For most of us, a house is the biggest purchase we’ll ever make. It’s a cherished and crucial part of any family’s life experience. When financial hardships force you to consider filing for bankruptcy, you are right to wonder about the fate of your home.

The good news is California allows many people to hang on to their homes through bankruptcy, but you’ll still need to keep up with your mortgage payments.

Does Bankruptcy Clear Mortgage Debt?

When filing for Chapter 7 or Chapter 13 Bankruptcy, you work toward getting a court-granted reduction on your debt or a discharge of debt. A discharge gets rid of many of your credit card bills and other unsecured debt. Bankruptcy doesn’t usually erase “secured debt” such as a car loan or a mortgage on a house.

Would You Benefit From Bankruptcy?

Schedule a completely free, no obligation consultation with our team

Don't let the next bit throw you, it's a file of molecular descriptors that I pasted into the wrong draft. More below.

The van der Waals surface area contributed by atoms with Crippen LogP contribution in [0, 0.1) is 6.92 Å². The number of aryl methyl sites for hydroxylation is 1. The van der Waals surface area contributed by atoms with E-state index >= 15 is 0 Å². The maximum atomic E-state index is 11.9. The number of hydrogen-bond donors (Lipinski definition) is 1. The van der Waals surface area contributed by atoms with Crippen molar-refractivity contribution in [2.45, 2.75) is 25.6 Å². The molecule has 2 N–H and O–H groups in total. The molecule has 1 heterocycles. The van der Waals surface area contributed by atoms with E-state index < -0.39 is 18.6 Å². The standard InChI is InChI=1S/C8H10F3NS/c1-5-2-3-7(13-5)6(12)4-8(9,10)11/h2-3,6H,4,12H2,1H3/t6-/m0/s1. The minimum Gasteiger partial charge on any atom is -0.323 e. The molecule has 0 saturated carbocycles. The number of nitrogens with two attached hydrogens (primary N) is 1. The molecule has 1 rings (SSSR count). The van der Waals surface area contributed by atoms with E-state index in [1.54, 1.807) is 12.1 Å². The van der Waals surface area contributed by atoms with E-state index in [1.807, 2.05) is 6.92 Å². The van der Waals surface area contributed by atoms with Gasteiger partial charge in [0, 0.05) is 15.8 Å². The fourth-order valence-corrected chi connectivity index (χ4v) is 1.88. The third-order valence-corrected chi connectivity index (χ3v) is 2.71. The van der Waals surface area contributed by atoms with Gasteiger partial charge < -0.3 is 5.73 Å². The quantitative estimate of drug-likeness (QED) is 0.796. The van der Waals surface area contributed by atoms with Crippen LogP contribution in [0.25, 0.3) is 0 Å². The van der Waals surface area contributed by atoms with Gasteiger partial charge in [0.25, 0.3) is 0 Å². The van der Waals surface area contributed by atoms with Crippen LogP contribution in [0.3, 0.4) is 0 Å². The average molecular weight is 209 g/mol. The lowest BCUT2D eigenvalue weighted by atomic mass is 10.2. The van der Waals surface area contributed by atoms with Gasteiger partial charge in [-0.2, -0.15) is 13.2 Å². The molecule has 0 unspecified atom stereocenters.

Schedule Consultation

So, whatever you owe on your house will likely be your burden if you still want to maintain your residence after your bankruptcy is over. Luckily, several bankruptcy protections can prove beneficial for those with mortgages.

Chapter 7 Bankruptcy and Mortgages

“Secured debt” is debt that’s secured by collateral. So, when you buy a house or a vehicle, you get a loan that’s protected by the house or car you’ve purchased. The home and car are the collateral. It means the bank has the right to foreclose on your car or house and take them back if you fall into arrears.

Surrendering Your Home After Chapter 7 Bankruptcy

When filing Chapter 7 Bankruptcy you can decide to surrender your home, and in most cases, you are no longer obligated to pay off your mortgage. Your lender is allowed to sell the home and you would be clear of the mortgage.

It’s much like foreclosure, but under Chapter 7 protection you can’t be sued by the lender to recover the difference between what your house is worth when compared to your loan. Your remaining loan balance may be more than the current market value of the property, but you aren’t held responsible for the difference.